In future works, results relevant to all of the elastic properties will be reported. Furthermore, the neural network architecture will be optimized in order to attain a higher accuracy, still with a minimal computational cost.

Author Contributions

The authors contributed equally to this work.


Partial financial support provided by STMicroelectronics through the project MaRe (Material Reliability) is gratefully acknowledged. JPQM also acknowledges the financial support provided by the University of Costa Rica for the postgraduate studies abroad.


Authors are indebted to Roberto Martini, Aldo Ghisi, Ramin Mirzazadeh, and Marco Geninazzi for the preliminary work in the development of codes related to stochastic homogenization.

Conflicts of Interest

The authors declare no conflict of interest.


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Figure 1. Exemplary morphologies of 2 × 2 μm2 statistical volume elements (SVEs), where each color represents a different grain.
Figure 1. Exemplary morphologies of 2 × 2 μm2 statistical volume elements (SVEs), where each color represents a different grain.
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Figure 2. Schematic representation of the receptive field of a convolutional layer.
Figure 2. Schematic representation of the receptive field of a convolutional layer.
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Figure 3. Stochastic homogenization, 2 × 2 μm2 SVE: Cumulative distribution functions of the bounds on the homogenized in-plane Young’s modulus E of a polysilicon film featuring s g = 0.5 μm.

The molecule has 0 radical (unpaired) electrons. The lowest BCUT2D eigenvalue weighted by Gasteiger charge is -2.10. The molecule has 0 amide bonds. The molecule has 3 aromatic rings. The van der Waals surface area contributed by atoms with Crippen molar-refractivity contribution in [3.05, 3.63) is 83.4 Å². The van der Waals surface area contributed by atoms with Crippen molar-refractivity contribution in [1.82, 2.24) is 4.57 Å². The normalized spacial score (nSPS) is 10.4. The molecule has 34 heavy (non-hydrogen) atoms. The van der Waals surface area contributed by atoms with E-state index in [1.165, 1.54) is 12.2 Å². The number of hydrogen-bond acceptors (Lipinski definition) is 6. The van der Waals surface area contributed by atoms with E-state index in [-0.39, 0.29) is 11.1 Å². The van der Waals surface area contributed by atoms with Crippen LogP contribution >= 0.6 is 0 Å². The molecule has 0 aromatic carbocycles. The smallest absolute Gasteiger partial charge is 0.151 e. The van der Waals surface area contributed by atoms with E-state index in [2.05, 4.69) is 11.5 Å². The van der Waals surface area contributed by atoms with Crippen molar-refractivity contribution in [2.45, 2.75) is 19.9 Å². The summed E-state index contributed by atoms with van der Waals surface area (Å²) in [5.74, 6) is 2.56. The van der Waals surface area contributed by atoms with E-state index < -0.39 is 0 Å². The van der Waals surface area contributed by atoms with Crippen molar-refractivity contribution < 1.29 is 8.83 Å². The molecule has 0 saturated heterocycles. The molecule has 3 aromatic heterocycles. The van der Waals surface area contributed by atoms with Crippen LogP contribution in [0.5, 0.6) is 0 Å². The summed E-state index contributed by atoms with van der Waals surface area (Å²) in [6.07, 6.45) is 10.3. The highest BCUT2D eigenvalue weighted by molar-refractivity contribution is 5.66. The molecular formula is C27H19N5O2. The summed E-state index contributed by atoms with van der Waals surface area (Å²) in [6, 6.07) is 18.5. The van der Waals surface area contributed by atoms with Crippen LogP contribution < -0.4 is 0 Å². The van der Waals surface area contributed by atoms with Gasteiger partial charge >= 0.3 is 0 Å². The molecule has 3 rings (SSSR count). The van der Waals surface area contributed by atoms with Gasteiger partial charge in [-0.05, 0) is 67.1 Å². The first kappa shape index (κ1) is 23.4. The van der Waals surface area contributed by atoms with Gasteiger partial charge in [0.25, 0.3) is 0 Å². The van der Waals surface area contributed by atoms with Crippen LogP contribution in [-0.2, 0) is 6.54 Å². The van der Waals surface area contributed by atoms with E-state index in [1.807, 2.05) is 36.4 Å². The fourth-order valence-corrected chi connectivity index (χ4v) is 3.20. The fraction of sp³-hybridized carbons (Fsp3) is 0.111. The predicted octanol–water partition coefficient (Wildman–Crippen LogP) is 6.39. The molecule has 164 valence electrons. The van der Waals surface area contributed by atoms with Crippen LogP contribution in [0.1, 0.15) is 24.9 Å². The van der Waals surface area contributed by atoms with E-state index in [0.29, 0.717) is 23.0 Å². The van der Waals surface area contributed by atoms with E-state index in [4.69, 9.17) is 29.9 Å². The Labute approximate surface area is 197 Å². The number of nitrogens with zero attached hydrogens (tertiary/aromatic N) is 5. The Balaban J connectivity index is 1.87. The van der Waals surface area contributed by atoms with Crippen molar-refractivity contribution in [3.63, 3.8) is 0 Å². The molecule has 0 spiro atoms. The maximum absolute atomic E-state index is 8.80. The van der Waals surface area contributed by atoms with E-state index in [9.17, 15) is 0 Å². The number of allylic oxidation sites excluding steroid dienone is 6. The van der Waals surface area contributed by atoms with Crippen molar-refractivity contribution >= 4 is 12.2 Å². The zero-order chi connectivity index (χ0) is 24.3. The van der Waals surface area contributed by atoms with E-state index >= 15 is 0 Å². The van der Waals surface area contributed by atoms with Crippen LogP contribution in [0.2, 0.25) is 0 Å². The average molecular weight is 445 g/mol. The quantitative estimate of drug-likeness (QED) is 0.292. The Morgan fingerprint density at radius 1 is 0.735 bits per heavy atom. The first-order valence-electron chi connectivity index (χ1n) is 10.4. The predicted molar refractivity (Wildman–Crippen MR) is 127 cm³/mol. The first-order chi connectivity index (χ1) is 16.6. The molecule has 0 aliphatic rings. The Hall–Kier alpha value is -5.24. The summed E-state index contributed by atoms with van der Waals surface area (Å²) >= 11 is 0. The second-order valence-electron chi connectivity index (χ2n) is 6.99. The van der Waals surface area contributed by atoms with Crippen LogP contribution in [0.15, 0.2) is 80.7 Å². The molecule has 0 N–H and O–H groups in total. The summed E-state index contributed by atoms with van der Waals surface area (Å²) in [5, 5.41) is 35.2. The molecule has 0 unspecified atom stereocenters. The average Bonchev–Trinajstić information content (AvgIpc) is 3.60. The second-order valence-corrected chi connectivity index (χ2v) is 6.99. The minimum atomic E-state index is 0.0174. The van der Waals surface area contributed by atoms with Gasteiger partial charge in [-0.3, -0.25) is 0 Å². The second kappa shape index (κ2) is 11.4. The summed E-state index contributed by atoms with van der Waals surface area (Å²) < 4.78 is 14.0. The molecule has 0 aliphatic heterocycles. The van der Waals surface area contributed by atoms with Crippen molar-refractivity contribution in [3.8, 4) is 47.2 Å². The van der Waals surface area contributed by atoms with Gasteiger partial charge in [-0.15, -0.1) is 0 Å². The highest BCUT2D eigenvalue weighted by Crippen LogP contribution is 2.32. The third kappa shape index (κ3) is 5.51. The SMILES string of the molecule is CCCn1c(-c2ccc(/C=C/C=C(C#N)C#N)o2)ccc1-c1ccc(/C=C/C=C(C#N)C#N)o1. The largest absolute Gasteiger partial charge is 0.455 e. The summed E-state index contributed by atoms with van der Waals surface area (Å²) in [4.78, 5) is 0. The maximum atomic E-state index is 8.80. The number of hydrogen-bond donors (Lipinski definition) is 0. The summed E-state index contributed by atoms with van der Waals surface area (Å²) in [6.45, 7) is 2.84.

Figure 3. Stochastic homogenization, 2 × 2 μm2 SVE: Cumulative distribution functions of the bounds on the homogenized in-plane Young’s modulus E of a polysilicon film featuring s g = 0.5 μm.
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Figure 4. Evolution of the training and validation losses across the epochs.
Figure 4. Evolution of the training and validation losses across the epochs.
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Figure 5. Effective Young’s modulus predicted by the neural network (NN) against the ground-truth data: (left) Training set; (right) validation set.
Figure 5. Effective Young’s modulus predicted by the neural network (NN) against the ground-truth data: (left) Training set; (right) validation set.
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Molina, J.P.Q.; Rosafalco, L.; Mariani, S. Stochastic Mechanical Characterization of Polysilicon MEMS: A Deep Learning Approach. Proceedings 2020, 42, 8.

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Molina JPQ, Rosafalco L, Mariani S. Stochastic Mechanical Characterization of Polysilicon MEMS: A Deep Learning Approach. Proceedings. 2020; 42(1):8.

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Molina, José Pablo Quesada, Luca Rosafalco, and Stefano Mariani. 2020. "Stochastic Mechanical Characterization of Polysilicon MEMS: A Deep Learning Approach" Proceedings 42, no. 1: 8.